hedge with two suspicious parallel grooves in line with the runway (eek!),
turn round and firewall it. The opposite hedge is surprisingly close when
65Kts appears and I ease it off the deck, accelerate in ground effect
then hop it over the hedge and climb. Foggles back on, Rate One turn and
over to Daventry VOR for tracking inbound, a DME arc (ooh, that's fun!)
and then outbound.
It's rough up here, and I fight to keep within +/- 100ft, but we hit the
Westcott ADF beacon bang on, track outbound West and head for our rendezvous
with the OX beacon for a Procedure.
This aircraft has a weird turn-and-bank indicator, the like of which I
have never seen before, and I am not convinced I can fly using it.
Over the OX beacon and yes... it's bumpy at the beacon. Report taking
up the Hold, parallel entry for 1 minute, turn, back to the beacon, turn......
and completely forget to level out for the outbound leg.
By the time I know it I'm facing South and heading for the Brize Control
Zone. Have I learned nothing in the last month?
With my Instructor's help we straighten it out but frankly I shouldn't
have done it at this stage in the game: I'm shaken and for the remainder
of the Procedure I'm behind the curve, even to the point of descending
to the wrong height for the low-level circuit at the wrong speed and arriving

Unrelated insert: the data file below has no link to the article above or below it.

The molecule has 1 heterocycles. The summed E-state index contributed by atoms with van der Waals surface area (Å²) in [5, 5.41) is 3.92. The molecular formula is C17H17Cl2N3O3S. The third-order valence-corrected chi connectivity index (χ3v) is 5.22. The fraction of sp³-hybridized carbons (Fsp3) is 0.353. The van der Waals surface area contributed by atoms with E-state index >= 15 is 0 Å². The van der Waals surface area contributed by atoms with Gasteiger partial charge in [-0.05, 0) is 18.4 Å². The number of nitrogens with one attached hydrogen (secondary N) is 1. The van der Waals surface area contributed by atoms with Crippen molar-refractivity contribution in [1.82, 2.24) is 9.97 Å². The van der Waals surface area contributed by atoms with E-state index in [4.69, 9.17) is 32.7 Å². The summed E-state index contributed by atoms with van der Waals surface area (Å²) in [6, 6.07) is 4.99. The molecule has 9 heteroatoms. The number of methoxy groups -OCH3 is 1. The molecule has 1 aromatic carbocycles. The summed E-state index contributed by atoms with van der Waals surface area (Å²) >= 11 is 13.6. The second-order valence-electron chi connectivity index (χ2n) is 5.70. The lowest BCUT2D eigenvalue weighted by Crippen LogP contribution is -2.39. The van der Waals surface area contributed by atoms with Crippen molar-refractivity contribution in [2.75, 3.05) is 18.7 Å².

over the threshold at 100Kts. Eventually the poor aircraft does land and
we limp in, but I'm left with the distinct impression that IMC is beyond
The game is once more afoot
After three days of the Examiner being ill and me dithering about whether
to do the exam at all because I feel I'm not ready, my Instructor and
I do a final abbreviated Test profile ahead of the exam.
We fuel up, then on (ironically, as I won't see it) the most perfect VFR
day this year we depart, foggles on at 1,000ft and head inbound for the
Westcott NDB, then outbound North, inbound for the Daventry VOR, then
we do a mock Cranfield VOR procedure overhead Daventry, which is of course
hugely dodgy as the world and his wife uses this beacon as a turning point.
I am concentrating so hard on getting everything right my left wrist aches
(well, possibly all the chain-sawing the previous day doesn't help).
When I tell my Instructor I am worried about the turn-and-bank indicator
he simply blanks the AH and DI and tells me to get on with it..... and
not only is it fine but I actually fly better on it (huh?).
The first procedure goes kind of OK but I forget a few things (mainly